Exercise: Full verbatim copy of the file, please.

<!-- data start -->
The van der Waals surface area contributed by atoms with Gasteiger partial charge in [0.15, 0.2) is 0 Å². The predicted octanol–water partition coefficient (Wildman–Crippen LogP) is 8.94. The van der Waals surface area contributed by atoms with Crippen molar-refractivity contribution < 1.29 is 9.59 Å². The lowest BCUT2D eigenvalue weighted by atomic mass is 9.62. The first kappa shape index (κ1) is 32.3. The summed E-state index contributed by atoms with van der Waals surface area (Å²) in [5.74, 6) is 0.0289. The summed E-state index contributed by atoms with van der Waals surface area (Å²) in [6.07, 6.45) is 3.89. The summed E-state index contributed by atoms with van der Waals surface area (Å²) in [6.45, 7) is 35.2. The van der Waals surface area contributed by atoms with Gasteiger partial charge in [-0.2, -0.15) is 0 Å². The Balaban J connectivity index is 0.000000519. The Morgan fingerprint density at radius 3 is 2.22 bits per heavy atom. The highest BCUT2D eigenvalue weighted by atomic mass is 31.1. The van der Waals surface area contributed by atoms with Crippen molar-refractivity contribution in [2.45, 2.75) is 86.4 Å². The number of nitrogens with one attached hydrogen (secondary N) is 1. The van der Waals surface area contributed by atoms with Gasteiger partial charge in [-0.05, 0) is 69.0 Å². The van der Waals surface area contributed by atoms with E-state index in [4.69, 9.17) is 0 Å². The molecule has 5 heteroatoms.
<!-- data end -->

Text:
The van der Waals surface area contributed by atoms with Gasteiger partial charge in [0.15, 0.2) is 0 Å². The predicted octanol–water partition coefficient (Wildman–Crippen LogP) is 8.94. The van der Waals surface area contributed by atoms with Crippen molar-refractivity contribution < 1.29 is 9.59 Å². The lowest BCUT2D eigenvalue weighted by atomic mass is 9.62. The first kappa shape index (κ1) is 32.3. The summed E-state index contributed by atoms with van der Waals surface area (Å²) in [5.74, 6) is 0.0289. The summed E-state index contributed by atoms with van der Waals surface area (Å²) in [6.07, 6.45) is 3.89. The summed E-state index contributed by atoms with van der Waals surface area (Å²) in [6.45, 7) is 35.2. The van der Waals surface area contributed by atoms with Gasteiger partial charge in [-0.2, -0.15) is 0 Å². The Balaban J connectivity index is 0.000000519. The Morgan fingerprint density at radius 3 is 2.22 bits per heavy atom. The highest BCUT2D eigenvalue weighted by atomic mass is 31.1. The van der Waals surface area contributed by atoms with Crippen molar-refractivity contribution in [2.45, 2.75) is 86.4 Å². The number of nitrogens with one attached hydrogen (secondary N) is 1. The van der Waals surface area contributed by atoms with Gasteiger partial charge in [-0.05, 0) is 69.0 Å². The van der Waals surface area contributed by atoms with E-state index in [4.69, 9.17) is 0 Å². The molecule has 5 heteroatoms.